It all began with an apparently innocent request – for the members of the Society of Australian Golf Course Architects (SAGCA) to contribute to an Australian Golf Digest article by scoring (anonymously) our finest courses. The idea was to produce a collaborative Top 20 list, in order to see which courses the Architects felt were under or over appreciated by our regular ranking panel.
While some thick-skinned soles gave the request thoughtful consideration and sent in their scores, a vocal group within the SAGCA decided that the request was unreasonable and, therefore, should be ignored. The primary reason being that apparently members are required to respect others in the association, and that even if they had seen poor work, they were duty bound to remain silent. In other words, in the forum of golf course architecture they should have no voice.
What’s odd, apart from course creators feeling that they shouldn’t be able to comment on course creation, is that several architects have been on competing ranking panels for years. There were three designers on the Golf Australia panel in 2010, with Ross Watson, Ross Perrett and Neil Crafter all part of the previous panel in 2008. What we offered was an opportunity for all within the association to participate in the sort of independent process that passionate golf people would ordinarily embrace. The refusal raises several interesting and alarming questions.
The most obvious one relates to accountability. For years I contend that Australia’s golf architects have been largely given a free pass in the media. Most course reviews here have been warm and flowery, the golfing public (and future clients) left with no real understanding of whether a layout is any good, or whether a course architect might have been able to extract more from the particular piece of land.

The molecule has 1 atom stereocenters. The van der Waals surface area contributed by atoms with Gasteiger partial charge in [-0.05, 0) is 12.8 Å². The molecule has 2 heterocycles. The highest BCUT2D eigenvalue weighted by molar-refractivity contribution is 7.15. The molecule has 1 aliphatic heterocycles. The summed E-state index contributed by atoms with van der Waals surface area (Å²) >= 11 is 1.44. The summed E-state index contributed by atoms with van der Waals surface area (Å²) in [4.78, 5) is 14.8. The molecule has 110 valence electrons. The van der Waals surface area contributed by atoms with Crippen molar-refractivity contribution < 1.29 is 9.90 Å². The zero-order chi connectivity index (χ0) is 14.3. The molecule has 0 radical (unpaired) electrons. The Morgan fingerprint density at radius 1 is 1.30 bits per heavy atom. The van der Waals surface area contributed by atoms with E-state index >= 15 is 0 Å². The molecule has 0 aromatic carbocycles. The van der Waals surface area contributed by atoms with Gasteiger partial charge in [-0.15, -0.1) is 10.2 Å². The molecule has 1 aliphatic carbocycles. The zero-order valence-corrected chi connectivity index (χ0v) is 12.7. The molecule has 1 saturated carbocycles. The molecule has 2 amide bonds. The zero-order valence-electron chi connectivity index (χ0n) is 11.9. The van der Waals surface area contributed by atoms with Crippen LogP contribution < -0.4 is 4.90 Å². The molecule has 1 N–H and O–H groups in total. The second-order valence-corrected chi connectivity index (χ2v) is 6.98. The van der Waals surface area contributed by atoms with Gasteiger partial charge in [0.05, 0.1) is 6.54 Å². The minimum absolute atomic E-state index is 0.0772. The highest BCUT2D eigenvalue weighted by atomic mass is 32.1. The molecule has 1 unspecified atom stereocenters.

What the ranking debacle uncovered was a simmering resentment among some in the group toward those of us who believe that golf courses aren’t perfect, and that proper analysis should look at both the positive and negative aspects of a design. Apparently some Australian architects only want (or can only hear) the positive. One prominent member of the society, who refused to participate in our ranking article because he felt that architects shouldn’t judge competitors work, recently used as a basis for argument the fact that a large group of course architects had played one of his famous tournament re-designs, and none had criticized it. This was meant to highlight how out of place some mildly critical remarks about his course were.
Whether a golf architect or a course columnist, to write intelligently about the subject of design you need to have studied and experienced a range of quality golf courses across the world. You also need to be passionate about the game of golf and the craft of course design. Despite perceptions to the contrary, the truth is that many members of the SAGCA lack creativity and treat the art of golf design in a completely rational, dispassionate manner. They tend to measure outcomes more on relationships with clients than on the quality of their finished holes. Studying their work, it’s clear that many also struggle to comprehend the really crucial elements of strategic design and focus more on what looks good than what’s fun to play. As a result, most Australian architects build inoffensive, but unremarkable, golf courses.
Thankfully the really talented and passionate guys stand out, and part of my role as a design columnist and consultant is to help make sure that these skilled designers are kept busy. As for the rest, they are worried that this very web site could affect their prospects for future work, and are in the midst of a campaign to both discredit my writings and also censor my architecture columns. The lack of a credible independent media in Australia was part of the problem in the 1980s and 90s when mediocre golf was the norm. With a golf recession biting and the marketplace more competitive than ever before, the fear from some, I suppose, is that exposing mediocrity will reduce the chances of repeat business.
This is a completely independent project, however, and we will continue to recommend architects that do good work. As a result we fully expect resentment from less talented designers to continue unabated – that is until they realise the best way to silence your critics is not by condemning them but by improving your design work.
This is an opinion piece – if you have a contrary view please leave your comments below.